While cooling is becoming more and more in Vancouver, we're just going to focus on heating costs since this is what the City of Vancouver is focused on for district energy systems, since the idea is that heating is where the biggest carbon footprint comes from in buildings. 

In simple terms it costs 9 cents a kWh to heat with electricity in BC, 3 cents a kWh to heat with natural gas and about 13 to 20 cents a kWh for heat from a district energy system (depending on the system and how they bill). Much of the increased cost for a district utility is a result of the added infrastructure associated with a district system (the insulated piping, the pumping, the operations etc).

The biggest challenge with choosing any heating system is that fuel sources are always unpredictable. There do appear to be some constants with regards to fuel price for heating. 

If you look at the price of natural gas you see that the prices go up and down over time. They are at historic lows now but we all remember them being much higher.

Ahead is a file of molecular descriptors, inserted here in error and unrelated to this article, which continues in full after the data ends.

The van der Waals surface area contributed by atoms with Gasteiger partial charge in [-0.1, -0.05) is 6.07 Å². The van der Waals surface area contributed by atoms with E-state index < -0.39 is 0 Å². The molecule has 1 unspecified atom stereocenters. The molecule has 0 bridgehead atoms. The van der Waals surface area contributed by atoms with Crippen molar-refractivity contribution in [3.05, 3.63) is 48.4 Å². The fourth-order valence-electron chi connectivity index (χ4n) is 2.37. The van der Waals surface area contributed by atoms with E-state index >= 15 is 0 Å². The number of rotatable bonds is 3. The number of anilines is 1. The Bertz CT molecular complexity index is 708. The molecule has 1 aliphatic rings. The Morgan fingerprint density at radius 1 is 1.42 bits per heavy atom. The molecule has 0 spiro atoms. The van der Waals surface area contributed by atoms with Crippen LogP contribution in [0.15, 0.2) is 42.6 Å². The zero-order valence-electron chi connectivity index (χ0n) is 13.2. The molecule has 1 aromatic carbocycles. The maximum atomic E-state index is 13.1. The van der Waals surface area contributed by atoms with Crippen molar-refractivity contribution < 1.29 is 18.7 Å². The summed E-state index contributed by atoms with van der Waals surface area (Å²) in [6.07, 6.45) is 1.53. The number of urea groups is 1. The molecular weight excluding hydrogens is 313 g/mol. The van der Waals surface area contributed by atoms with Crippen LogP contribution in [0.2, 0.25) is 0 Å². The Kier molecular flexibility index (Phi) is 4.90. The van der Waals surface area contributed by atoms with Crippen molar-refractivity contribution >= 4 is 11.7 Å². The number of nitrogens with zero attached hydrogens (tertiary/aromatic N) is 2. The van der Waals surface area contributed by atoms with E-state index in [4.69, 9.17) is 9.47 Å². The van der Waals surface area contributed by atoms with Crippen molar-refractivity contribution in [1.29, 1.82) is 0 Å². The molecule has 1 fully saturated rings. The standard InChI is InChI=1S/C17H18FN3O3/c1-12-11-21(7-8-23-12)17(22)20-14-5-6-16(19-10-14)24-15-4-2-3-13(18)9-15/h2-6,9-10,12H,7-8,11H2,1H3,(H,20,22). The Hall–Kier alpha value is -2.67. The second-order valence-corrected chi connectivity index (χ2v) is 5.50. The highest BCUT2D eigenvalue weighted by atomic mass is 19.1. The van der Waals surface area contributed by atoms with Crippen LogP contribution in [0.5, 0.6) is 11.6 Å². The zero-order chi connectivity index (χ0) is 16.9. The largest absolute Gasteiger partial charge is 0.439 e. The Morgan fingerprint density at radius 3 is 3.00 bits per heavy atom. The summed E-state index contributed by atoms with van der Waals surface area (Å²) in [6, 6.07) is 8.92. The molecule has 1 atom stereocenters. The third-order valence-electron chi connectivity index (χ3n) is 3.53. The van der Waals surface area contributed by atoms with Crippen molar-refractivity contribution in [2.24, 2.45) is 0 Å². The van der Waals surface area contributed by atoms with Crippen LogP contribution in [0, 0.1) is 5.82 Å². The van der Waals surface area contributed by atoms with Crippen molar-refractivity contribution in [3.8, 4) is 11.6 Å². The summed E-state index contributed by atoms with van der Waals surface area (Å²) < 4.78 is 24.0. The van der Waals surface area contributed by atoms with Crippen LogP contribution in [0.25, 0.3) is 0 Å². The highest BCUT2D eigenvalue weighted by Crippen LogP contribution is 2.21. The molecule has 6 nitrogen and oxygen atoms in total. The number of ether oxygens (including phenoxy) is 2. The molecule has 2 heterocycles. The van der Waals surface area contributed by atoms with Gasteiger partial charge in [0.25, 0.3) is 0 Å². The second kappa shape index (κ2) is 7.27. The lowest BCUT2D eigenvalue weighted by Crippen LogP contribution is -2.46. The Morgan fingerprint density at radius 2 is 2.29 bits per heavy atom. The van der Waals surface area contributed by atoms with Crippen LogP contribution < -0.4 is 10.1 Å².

Natural Gas Price Fluctuations
Natural Gas Price Fluctuations

Electricity pricing on the other hand is something that almost always climbs pretty steadily. 
Electricity Price Increase Over Time
Electricity Cost Steadily Increases
A district energy system (based on it's fuel supply) is subject to the same price fluctuations but because of the greater infrastructure cost associated with district energy the costs are higher per kWh with a host of expensive fixed costs. Price transparency is particularly difficult so a direct comparison is hard as one Olympic Village resident complained


"The problem is that the consumption charges on my bill are dwarfed by fixed charges. 2/3 of the total bill is for flat fees that are charged regardless of what I use."

Getting Approval